Another New Year, another AFP chief | Inquirer Opinion

Another New Year, another AFP chief

/ 10:39 PM January 05, 2014

Let me commend the Philippine Navy’s Civil Military Operations Group headed by Col. Edgar Arevalo for remembering the families of their men stationed on Ayungin Shoal aboard a World War II relic, the BRP Sierra Madre. For our soldiers who serve the nation in the loneliest outpost of the Armed Forces, nothing does more for morale than knowing that their families are cared for and looked after especially during the holiday season when family reunions are an important part of any Christmas celebration. More than medals or commendations, these gestures of concern and affection contribute significantly to building up loyalty and a greater sense of belonging in the military organization.

Disconcerting news.


Last June, Lt. Gen. Lauro Catalino dela Cruz, the commanding general of the Philippine Air Force, hosted a dinner in honor of former chiefs of the PAF and their ladies. It was one of several pre-anniversary activities of the command in preparation for Air Force Day in July.

In one of our private moments before sitting down for dinner, I asked him what was the latest on fighter jet acquisitions for the Air Force in light of presidential pronouncements on the same. His reply was that the PAF was preparing to acquire the Saab Gripen, a multi-role fighter plane manufactured by a Swedish company. My initial reaction was a combination of delight and skepticism considering that for so many years we had been tied down to what Uncle Sam offered in terms of jet fighters. F-5 Freedom Fighters and the F-8 Crusaders readily come to mind. Still I thought that if we were going to expand our horizons and see what others had to offer, the nation and our Air Force would benefit from the experience of new arrangements and technologies.


The FA-50 that is now the subject of negotiations with South Korea is a lead-in fighter plane manufactured by South Korea’s Korean Aerospace Industries. It is part of a family of advanced jet trainers with limited capabilities and weaponry. The term “lead-in” indicates its primary role: it prepares you for eventual multi-role fighters like the Lockheed F-16. Incidentally, Lockheed is a partner of Korea Aerospace Industries. Do you get the drift?

The Swedish training program does not include lead-in fighters. They rely on simulators along with basic jet trainers that prepare you for the multi-role fighter.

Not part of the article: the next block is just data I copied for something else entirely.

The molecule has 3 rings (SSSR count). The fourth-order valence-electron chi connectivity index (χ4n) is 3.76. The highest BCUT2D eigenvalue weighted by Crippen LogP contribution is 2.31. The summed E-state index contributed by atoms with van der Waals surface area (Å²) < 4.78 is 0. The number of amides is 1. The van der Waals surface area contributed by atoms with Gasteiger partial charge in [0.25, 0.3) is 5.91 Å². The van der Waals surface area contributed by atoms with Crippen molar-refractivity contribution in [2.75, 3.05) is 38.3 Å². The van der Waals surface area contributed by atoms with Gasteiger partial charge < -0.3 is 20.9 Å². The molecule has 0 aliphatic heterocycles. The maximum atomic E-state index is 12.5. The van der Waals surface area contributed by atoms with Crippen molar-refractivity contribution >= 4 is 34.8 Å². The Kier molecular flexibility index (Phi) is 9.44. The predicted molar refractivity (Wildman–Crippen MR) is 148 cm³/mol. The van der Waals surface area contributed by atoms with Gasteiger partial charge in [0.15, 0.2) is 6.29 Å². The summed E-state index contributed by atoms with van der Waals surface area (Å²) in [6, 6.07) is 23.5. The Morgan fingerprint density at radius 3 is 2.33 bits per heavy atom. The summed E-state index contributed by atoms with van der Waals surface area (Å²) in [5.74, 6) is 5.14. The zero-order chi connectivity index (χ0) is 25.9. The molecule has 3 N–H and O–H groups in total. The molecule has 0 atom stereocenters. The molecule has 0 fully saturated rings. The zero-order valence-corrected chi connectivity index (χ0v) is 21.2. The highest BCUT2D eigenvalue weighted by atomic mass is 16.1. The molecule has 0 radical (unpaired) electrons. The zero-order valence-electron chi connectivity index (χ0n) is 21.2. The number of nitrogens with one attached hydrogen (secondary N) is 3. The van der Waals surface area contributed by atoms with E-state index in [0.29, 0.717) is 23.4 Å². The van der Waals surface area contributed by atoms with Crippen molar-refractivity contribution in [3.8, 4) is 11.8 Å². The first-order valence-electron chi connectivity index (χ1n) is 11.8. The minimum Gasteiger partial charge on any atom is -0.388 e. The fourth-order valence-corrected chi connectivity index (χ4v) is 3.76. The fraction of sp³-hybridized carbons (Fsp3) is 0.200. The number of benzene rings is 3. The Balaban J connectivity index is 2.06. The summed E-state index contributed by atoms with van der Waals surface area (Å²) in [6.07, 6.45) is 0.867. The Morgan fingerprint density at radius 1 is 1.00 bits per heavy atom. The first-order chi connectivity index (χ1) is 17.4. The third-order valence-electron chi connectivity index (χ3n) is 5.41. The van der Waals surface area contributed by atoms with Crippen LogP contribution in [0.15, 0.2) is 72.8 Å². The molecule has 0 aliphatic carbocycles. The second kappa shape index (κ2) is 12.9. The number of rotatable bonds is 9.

The latest news on the fighter jets indicates that the defense department has recommended to the President a 52-percent down payment of almost P10 billion for a package of 12 FA lead-in fighters. By the way, the department has omitted the full terminology of these jets. They are LIFT aircraft: lead-in fighter trainers.

Let us set aside for a moment aircraft capabilities and training doctrines.

The question that must be answered is: Why are we asking the President to allow a down payment of 52 percent of the entire cost when the law allows only 15 percent, with the balance after delivery of goods? Actually the answer to this query should have been part of the press release. Whenever we operate outside the law, Juan dela Cruz is entitled to know the circumstances that may justify any exception.


In his remarks during the 78th AFP Foundation Anniversary last month, President Aquino vowed to acquire more planes and ships to sustain the modernization program of the military organization. No other president has done more than Mr. Aquino to upgrade the capabilities and equipment of the Armed Forces. But while he has done much in this direction, he has also contributed to the stagnation of the Armed Forces as a professional military organization.


At the start of his presidency, there was a glimmer of hope that he would put an end to the pernicious “revolving door” policy of his predecessor in the appointment of AFP chiefs. However, in January 2012, he vetoed a bill ratified by Congress providing for a fixed term of office for the AFP chief of staff and major service commanders. His action has resulted in maintaining essentially the same record as his predecessor President Gloria Arroyo who had eleven chiefs in her 10 years in office.

* General Bautista retires in July this year; he would have served for 18 months.

I have always believed that the “revolving door” policy on the leadership of key AFP commands has been extremely detrimental to the organization, not only in terms of efficiency and effectiveness, but more so in terms of promoting and enhancing the professionalism of the officer corps. It served the purpose of Mrs. Arroyo to hold the entire officer corps hostage as the scramble for position and favor made it almost impossible to create a sense of loyalty to the institution rather than to an individual.

One of the most respected figures in Philippine management circles is Washington Sycip, founder of Sycip Gorres Velayo and Co. (SGV &Co.) and the Asian Institute of Management (AIM).

Three years ago, Mr. Sycip was the guest speaker at the annual general membership meeting of the PMAAA Inc. He started his speech with a brief statement about his short military career, after which he cautioned: “You may regret having me with you today.” He then proceeded to provide his impressions on one of the issues affecting the AFP: “We who are in the private sector wonder about the rapid changes in the military leadership. In the private sector, we will not have CEOs with one- or two-year terms if we want reforms or proper planning for the future. Is it possible to carry out reforms in an organization as large as the Armed Forces when there is such a rapid change in the leadership?”

My own question: Is the AFP condemned to short-term leadership for the rest of its natural existence?

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